Time for a little ruck and roll — what rugby can learn from the Super Bowl spectacle

Time for a little ruck and roll — what rugby can learn from the Super Bowl spectacle
Kansas City Chiefs tight end Travis Kelce kisses the Vince Lombardy Trophy after winning Super Bowl LVIII against the San Francisco 49ers at Allegiant Stadium in Las Vegas on 11 February 2024. (Photo: EPA-EFE / Caroline Brehman)

Rugby is at a crossroads, and the Super Bowl and the Americans may be instructive.

The recent Super Bowl contested by the Kansas City Chiefs and the San Francisco 49ers drew 123.4 million viewers across all platforms. Taylor Swift was on hand to watch boyfriend Travis Kelce and the rest of the Chiefs beat the 49ers 25-22 in overtime.

According to broadcast executives at CBS, the pop star is partly responsible for the boost in viewership – a 7% increase on last year’s figures – during the National Football League’s championship game.

There was no shortage of sideshows on Super Bowl Sunday, from Swift and her star-studded cheerleader squad to the quirky advertising spots – going for $7-million a spot – to the elaborate half-time extravaganza featuring Usher and Alicia Keys.

Donald Trump supporters suggested that Swift and Kelce were pushing a political agenda, and that the result of the game had been fixed in order to boost Joe Biden’s re-election campaign.

This wild and frankly laughable conspiracy theory delivered a further form of entertainment and, in the aftermath, Biden himself played along by posting on X: “Just like we drew it up.”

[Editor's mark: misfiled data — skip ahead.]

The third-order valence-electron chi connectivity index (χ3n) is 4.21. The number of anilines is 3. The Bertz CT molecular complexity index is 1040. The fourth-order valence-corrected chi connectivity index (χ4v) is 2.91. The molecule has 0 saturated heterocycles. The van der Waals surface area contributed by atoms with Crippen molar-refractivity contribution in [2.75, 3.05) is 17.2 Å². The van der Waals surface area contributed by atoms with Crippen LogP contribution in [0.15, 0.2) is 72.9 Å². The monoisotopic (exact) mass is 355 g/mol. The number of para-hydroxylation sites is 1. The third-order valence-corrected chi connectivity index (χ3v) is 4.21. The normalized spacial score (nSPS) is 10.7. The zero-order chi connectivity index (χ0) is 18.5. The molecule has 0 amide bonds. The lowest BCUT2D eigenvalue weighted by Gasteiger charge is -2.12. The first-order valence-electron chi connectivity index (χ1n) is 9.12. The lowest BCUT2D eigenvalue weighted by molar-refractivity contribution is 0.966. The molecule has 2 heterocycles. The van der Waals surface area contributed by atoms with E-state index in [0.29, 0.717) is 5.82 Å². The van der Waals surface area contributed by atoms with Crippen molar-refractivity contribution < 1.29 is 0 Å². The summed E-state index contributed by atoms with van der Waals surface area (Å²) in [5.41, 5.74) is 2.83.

Speeding up the spectacle

No one puts on a sporting show like the Americans. Every year, other codes look at the Super Bowl and ask: “What can we learn from this?”

The question is particularly pertinent for a code like rugby, which is at something of a crossroads.

A day before the Super Bowl, the second round of the Six Nations played out in front of capacity crowds in the northern hemisphere. When Scotland hosted France in Edinburgh, play came to a halt whenever a player received the ball deep in their own half.

A quirk in the laws states that the defenders who are caught in the middle of this aerial battle can advance – without the risk of venturing offside and conceding a penalty – if the player who receives the ball moves forward. If that receiver doesn’t move forward, those defenders must remain static.

Read more in Daily Maverick: Taylor Swift shares the glare with Kelce, Mahomes on Super Bowl Sunday

This scenario unfolded on several occasions at Murrayfield, much to the annoyance of the crowd and the greater rugby community. Many commentators and former players have since called for an immediate change to the law, as it hampers the flow of the contest and detracts from the spectacle.

A few days later, Super Rugby Pacific – the regional southern hemisphere tournament featuring teams from Australia, New Zealand and the Pacific islands – put out a release to confirm that the 2024 instalment of the competition would “trial” a law variation that prevents these static situations and encourages counter­attacking rugby. The trial has been sanctioned by World Rugby, which is trying to improve the spectacle of the game at various levels.